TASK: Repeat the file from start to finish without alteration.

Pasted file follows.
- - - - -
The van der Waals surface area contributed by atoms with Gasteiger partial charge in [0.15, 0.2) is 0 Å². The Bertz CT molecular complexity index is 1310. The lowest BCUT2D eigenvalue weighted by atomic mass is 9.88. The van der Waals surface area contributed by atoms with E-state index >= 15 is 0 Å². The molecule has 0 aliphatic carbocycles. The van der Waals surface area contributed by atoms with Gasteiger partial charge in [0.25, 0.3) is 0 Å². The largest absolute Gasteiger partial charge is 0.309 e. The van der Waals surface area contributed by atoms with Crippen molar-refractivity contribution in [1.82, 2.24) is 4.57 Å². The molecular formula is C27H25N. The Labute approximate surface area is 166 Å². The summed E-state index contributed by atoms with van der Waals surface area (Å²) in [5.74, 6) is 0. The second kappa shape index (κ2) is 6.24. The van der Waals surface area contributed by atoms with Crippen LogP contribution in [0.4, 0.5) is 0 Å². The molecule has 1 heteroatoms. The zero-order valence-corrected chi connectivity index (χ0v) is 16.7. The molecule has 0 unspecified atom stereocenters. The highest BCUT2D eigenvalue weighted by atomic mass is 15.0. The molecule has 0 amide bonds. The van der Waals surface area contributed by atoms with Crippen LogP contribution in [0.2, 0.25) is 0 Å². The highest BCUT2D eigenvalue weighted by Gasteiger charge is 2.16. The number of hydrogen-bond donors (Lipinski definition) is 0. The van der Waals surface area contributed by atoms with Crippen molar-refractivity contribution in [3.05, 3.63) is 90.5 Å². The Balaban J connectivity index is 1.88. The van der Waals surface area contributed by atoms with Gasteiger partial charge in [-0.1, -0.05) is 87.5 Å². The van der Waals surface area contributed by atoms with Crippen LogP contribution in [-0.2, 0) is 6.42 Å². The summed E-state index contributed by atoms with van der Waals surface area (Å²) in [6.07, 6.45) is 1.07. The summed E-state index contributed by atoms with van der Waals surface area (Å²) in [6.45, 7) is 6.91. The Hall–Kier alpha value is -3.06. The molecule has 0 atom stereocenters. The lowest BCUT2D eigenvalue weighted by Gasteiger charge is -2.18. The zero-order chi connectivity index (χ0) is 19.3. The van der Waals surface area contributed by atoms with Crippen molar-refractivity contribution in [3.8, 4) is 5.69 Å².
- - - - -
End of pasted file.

The van der Waals surface area contributed by atoms with Gasteiger partial charge in [0.15, 0.2) is 0 Å². The Bertz CT molecular complexity index is 1310. The lowest BCUT2D eigenvalue weighted by atomic mass is 9.88. The van der Waals surface area contributed by atoms with E-state index >= 15 is 0 Å². The molecule has 0 aliphatic carbocycles. The van der Waals surface area contributed by atoms with Gasteiger partial charge in [0.25, 0.3) is 0 Å². The largest absolute Gasteiger partial charge is 0.309 e. The van der Waals surface area contributed by atoms with Crippen molar-refractivity contribution in [1.82, 2.24) is 4.57 Å². The molecular formula is C27H25N. The Labute approximate surface area is 166 Å². The summed E-state index contributed by atoms with van der Waals surface area (Å²) in [5.74, 6) is 0. The second kappa shape index (κ2) is 6.24. The van der Waals surface area contributed by atoms with Crippen LogP contribution in [0.4, 0.5) is 0 Å². The molecule has 1 heteroatoms. The zero-order valence-corrected chi connectivity index (χ0v) is 16.7. The molecule has 0 unspecified atom stereocenters. The highest BCUT2D eigenvalue weighted by atomic mass is 15.0. The molecule has 0 amide bonds. The van der Waals surface area contributed by atoms with Crippen LogP contribution in [0.2, 0.25) is 0 Å². The highest BCUT2D eigenvalue weighted by Gasteiger charge is 2.16. The number of hydrogen-bond donors (Lipinski definition) is 0. The van der Waals surface area contributed by atoms with Crippen molar-refractivity contribution in [3.05, 3.63) is 90.5 Å². The Balaban J connectivity index is 1.88. The van der Waals surface area contributed by atoms with Gasteiger partial charge in [-0.1, -0.05) is 87.5 Å². The van der Waals surface area contributed by atoms with Crippen LogP contribution in [-0.2, 0) is 6.42 Å². The summed E-state index contributed by atoms with van der Waals surface area (Å²) in [6.07, 6.45) is 1.07. The summed E-state index contributed by atoms with van der Waals surface area (Å²) in [6.45, 7) is 6.91. The Hall–Kier alpha value is -3.06. The molecule has 0 atom stereocenters. The lowest BCUT2D eigenvalue weighted by Gasteiger charge is -2.18. The zero-order chi connectivity index (χ0) is 19.3. The van der Waals surface area contributed by atoms with Crippen molar-refractivity contribution in [3.8, 4) is 5.69 Å².